Riggi: In situations where the doctor is being stubborn and the patient may be in harm's way, I find the best way to handle it is to give the patient all the information you have and explain the situation. If it’s a severe drug interaction, I print the report and explain to the patient that I expressed my concerns about this interaction to the doctor and they still want to fill it. I explain the ramifications of the drug interaction and explain that I’m not comfortable filling it even after discussing with the doctor and they may want to discuss with the doctor as well. Usually, when you explain you have their best interest at heart they understand. If you give the patient all the information and explain the severity of it, in most situations [they) are beyond grateful and understand we are just doing our job. Educating the doctor and patient is of utmost importance and in the end, I think if it will cause serious harm, I will deny filling the prescription.

White: I got this awesome advice from a professor during pharmacy school: “Document everything, because if you didn’t document it, it didn’t happen.” I remind my techs this on a daily basis. This goes for conversations with doctors about interactions, conversations with patients about copays, you name it. If a doctor’s office is being rude, I make sure to write down who I spoke to and a summary of the conversation, including quotes if something is particularly important. Sometimes, if you ask someone to repeat a rude statement “so I can document this accurately,” they will generally either apologize, backtrack, or re-word what they said. I’ve found that asking people to repeat things often alerts them that what they’ve said is incredibly inappropriate, and I like to give them the opportunity to walk it back. We’re all human and we all say things we don’t mean when frustrated.

Harmon: Fortunately, it's been a long time since I’ve dealt with rudeness. If I feel like they are being rude, I just remind them that we are both there to take care of the patient. As for drug interactions, I will let the patient know my concerns and let them know I’ve spoken to their doctor and what his/her stance is as well. I then let the patient make the decision on what to do.

Gandhi: Document who you spoke to and what was said. I make sure it’s on the new prescription or re-scan the original hard copy and explain the situation to the patient as well. (Note: this is especially important in a paperless situation, so the documentation is scanned into the computer).

Question: How do you deal with a medication error?

Kasbohm: Always report it. Never sweep it under the rug or try to hide it. An error is usually a symptom of a system failure, so people need to learn from it. When it comes to dealing with the patient, I always acknowledge the error and apologize sincerely and make it right however I can. I also think it’s important not to place blame on the employee that made the error to the patient. I will always just say, “I’m sorry an error has been made” and make it right. And I also explain to them that we take medication errors seriously and will report it and discuss [it] in our monthly meeting about quality issues, so hopefully they feel more comfortable continuing to use our pharmacy.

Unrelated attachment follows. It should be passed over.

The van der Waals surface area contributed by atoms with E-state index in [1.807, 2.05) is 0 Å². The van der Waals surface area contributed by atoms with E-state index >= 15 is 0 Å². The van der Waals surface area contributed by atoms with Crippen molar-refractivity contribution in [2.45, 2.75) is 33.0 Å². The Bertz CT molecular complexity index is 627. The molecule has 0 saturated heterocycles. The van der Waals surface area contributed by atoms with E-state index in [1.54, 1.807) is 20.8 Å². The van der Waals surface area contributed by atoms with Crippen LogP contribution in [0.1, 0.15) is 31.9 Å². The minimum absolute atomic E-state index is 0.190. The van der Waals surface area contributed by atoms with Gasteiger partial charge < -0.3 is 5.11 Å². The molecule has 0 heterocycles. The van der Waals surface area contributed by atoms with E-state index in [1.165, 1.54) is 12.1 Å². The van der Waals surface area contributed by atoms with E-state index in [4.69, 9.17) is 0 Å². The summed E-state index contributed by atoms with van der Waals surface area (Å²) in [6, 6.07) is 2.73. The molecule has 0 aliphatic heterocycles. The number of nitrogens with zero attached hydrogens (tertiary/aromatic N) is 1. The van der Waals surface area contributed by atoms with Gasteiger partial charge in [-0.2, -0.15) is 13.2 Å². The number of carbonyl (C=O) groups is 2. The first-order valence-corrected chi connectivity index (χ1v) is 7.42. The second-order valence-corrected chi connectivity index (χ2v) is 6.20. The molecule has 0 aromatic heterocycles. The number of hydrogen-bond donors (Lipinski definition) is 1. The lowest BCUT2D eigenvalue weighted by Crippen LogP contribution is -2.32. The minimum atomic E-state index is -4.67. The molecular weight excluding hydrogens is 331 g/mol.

Gandhi: Agreed, everyone makes mistakes. The important part is to learn from it and prevent it from occurring again. Apologize to the patient, report it, and make sure I don’t make the same mistake again.

Gulyas: Own it, apologize profusely, make sure [the] patient is safe. Report it, make it right, compensate the patient. See if it could have been avoided. Talk to the whole team about the incident. It can and will happen again if you don’t take it seriously.

Harmon: Own it. Report it. Learn from it.

Question: What is your favorite reference to use at work and why?

Gulyas: Clinical Pharmacology. I love the detail. The information on pregnancy and lactation is very thorough. I love that the reference is right there and linked for quick access if you want to read further. It is the perfect amount of information for an advanced practitioner like ourselves. It has become my 1-stop shop and so easy to search.

Gandhi: Micromedex helps me counsel patients and usually has the [information] I need at a fingertip.

Riggi: We are given Clinical Pharmacology, and that is usually significant as a reference, interaction checker, and pill identifier, but sometimes you just need Google to get something done.

White: We have Facts & Comparisons, which I feel is very thorough and almost always has the information I need.

Barrera: I use the Lexicomp subscription I purchased on my phone. For more complex or more detail, then Clinical Pharmacology, for sure.

Question: What is your response to patients who are upset about their copay?

White: That they need to call the 1-800 number on the back of their card. I will always try my best to find a manufacturer card and will even call the 1-800 number with them. If after that they still aren’t satisfied, I refer them to their prescriber to find something more affordable.

Gulyas: I remind them, “We don’t set your prices. That’s a negotiated price with your insurance company. We send the claim electronically, and they send us back a price. Any other questions will have to be directed to your insurance company.”

That is it for part 1 of this roundtable. In part 2, we will discuss working without enough help, pharmacy hacks, dealing with difficult patients, and more.